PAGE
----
FAQ Horse Care

Horse Nosebleeds: No Big Deal or Cause for Concern?

two people examine chestnut horse
Written by Natalie Gasper

Uh oh, it’s a gusher!

Even though horse nosebleeds are relatively common, it doesn’t mean they aren’t scary. Let’s dive into what nosebleeds are, what causes them in horses, and when nosebleeds might be a cause for concern.

A horse’s nose is designed specifically for breathing and is lined with hundreds of small blood vessels. Many factors, including exercise, weather, and allergies, can cause these vessels to rupture, creating a nosebleed. In more serious cases, nosebleeds can be a sign of an underlying condition like a hematoma or an infection.

If the bleeding is heavy, mixed with mucus, or lasts for more than fifteen minutes, call your vet.

Equine Physiology 101

The horse’s nose is highly specialized, designed to take in and send out massive amounts of air quickly. In fact, a horse’s airflow is double the strength of a hairdryer!

The nasal passages are lined with hundreds of tiny blood vessels, as well as membranes that help keep the nose moist.

What A Horse Nosebleed Means

A nosebleed usually means that something caused one of the many blood vessels in the nose to break. In more serious cases, it can be a sign of a viral, bacterial, or fungal infection. Nosebleeds can also be caused by ethmoidal hematomas, or a large mass (similar to a clot).

Racehorses, or any horse participating in strenuous exercise, can also experience nosebleeds. In these cases, the blood is coming from the lungs and not from a ruptured vessel in the nose. This type of nosebleed is caused by EIPH, Exercise-Induced Pulmonary Hemorrhage.

Translation? Your horse’s lungs can bleed after strenuous exercise like running.

The fast exchange of air and increased blood pressure ruptures the blood-gas barrier, allowing red blood cells to flow into the lungs. Sometimes, this blood overflows the lungs and exits through his nose.

Fear not, as EIPH is rarely fatal—just a by-product of extreme exercise.

The Why Behind Horse Nosebleeds

Horse nosebleeds can be caused by any number of things, including strenuous exercise, allergies, hot weather, cold weather, dry weather, or a bump to the head.

horse breathing during morning exercise

Source: Canva

How to Diagnose a Nosebleed in Horses

Diagnosing a nosebleed is simple: if blood is coming out of your horse’s nose, he has a nosebleed. The blood may be a trickle or a gush, from one or both nostrils, by itself or mixed with mucus.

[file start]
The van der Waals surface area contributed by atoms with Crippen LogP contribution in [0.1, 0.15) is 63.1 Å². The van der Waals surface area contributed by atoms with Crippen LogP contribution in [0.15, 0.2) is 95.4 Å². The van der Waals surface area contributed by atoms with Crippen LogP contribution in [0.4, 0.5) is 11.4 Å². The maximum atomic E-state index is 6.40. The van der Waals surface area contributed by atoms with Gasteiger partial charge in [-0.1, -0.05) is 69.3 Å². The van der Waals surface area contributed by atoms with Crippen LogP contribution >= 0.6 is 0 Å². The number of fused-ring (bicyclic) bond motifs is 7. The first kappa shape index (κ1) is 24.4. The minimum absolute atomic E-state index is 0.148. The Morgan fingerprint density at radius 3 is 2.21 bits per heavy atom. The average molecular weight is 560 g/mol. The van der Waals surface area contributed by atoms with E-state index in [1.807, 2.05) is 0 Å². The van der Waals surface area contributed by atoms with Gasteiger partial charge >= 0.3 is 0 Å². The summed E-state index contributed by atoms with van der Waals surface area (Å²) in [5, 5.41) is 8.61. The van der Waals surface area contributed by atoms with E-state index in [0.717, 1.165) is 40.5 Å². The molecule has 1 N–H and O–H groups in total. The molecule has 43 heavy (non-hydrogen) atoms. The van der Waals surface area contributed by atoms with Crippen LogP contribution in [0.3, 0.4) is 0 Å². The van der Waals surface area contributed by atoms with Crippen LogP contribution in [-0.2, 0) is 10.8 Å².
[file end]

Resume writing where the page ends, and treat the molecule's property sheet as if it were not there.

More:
If the nosebleed requires medical attention, your vet will likely do an endoscopy or take radiographs to determine the cause.

They may also do a biopsy if they find any masses.

What to Do with A Horse Nosebleed

Horses have to breathe through their noses, so don’t stick a rag in your horse’s nose to try and stop the bleeding. Instead, keep an eye on your horse, as the bleeding will most likely resolve on its own.

Keep your horse calm. You can try holding a cool, wet towel or an ice pack below your horse’s eyes (sometimes, this can help stop the bleeding).

When to Call the Vet

Call the vet if the nose blood is mixed with nasal discharge, if the flow is heavy, or if the bleeding hasn’t stopped after fifteen minutes.

vet examining horse

Source: Canva

Frequently Asked Questions

Q: Is it normal for a horse’s nose to bleed?

Nosebleeds are a fairly common phenomenon with horses. Most instances resolve on their own in ten to fifteen minutes.

Q: What causes bloody nasal discharge in horses?

Bloody nasal discharge is caused by a bacterial, viral, or fungal infection in the guttural pouches, or the sacs of air beneath the ears. It can also be caused by a foreign body stuck in the nostril (like a twig) or by sinus cysts.

Q: What does it mean with a horse nosebleed in one nostril?

If your horse is bleeding from just one nostril, this means the bleeding is likely coming from the sinuses, guttural pouches, or the upper airways.

Q: What does it mean with a horse nosebleed in both nostrils?

If your horse is bleeding from both nostrils, this means the bleeding is most likely coming from the lower airways.

Q: When might a horse’s nose bleed in hot weather?

Just like with people, hot weather can cause the tiny capillaries in the nostril to burst, creating a nosebleed.

Q: When might a horse’s nose bleed in cold weather?

Cold weather can have the same effect as hot weather. The cold irritates the nasal mucosa. If your horse exercises, this irritation can lead to a nosebleed.

Q: Why do horses get nosebleeds after running?

Horses get nosebleeds after running because of EIPH. The blood in their lungs can overflow and discharge through their noses.

Q: Can allergies cause horse nosebleeds?

Yep! Allergic reactions to things like pollen or dust dry out the membranes in the nose, leaving them vulnerable to rupturing, which causes nosebleeds.

Parting Thought

While it might be scary to see blood dripping from your horse’s nose, chances are good it’s nothing to worry about. But, when in doubt, contact your vet to be sure!

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About the author


With a bachelor's degree in creative writing from the University of Central Florida and an editing certificate from the University of Washington, my decade-long writing journey has been a kaleidoscope of diverse experiences. I've had the privilege of contributing to a spectrum of platforms, including newspapers, print and online magazines, literary journals, and individual clients on subjects spanning from horse care, gardening, motorcycles, to exploring East Asia.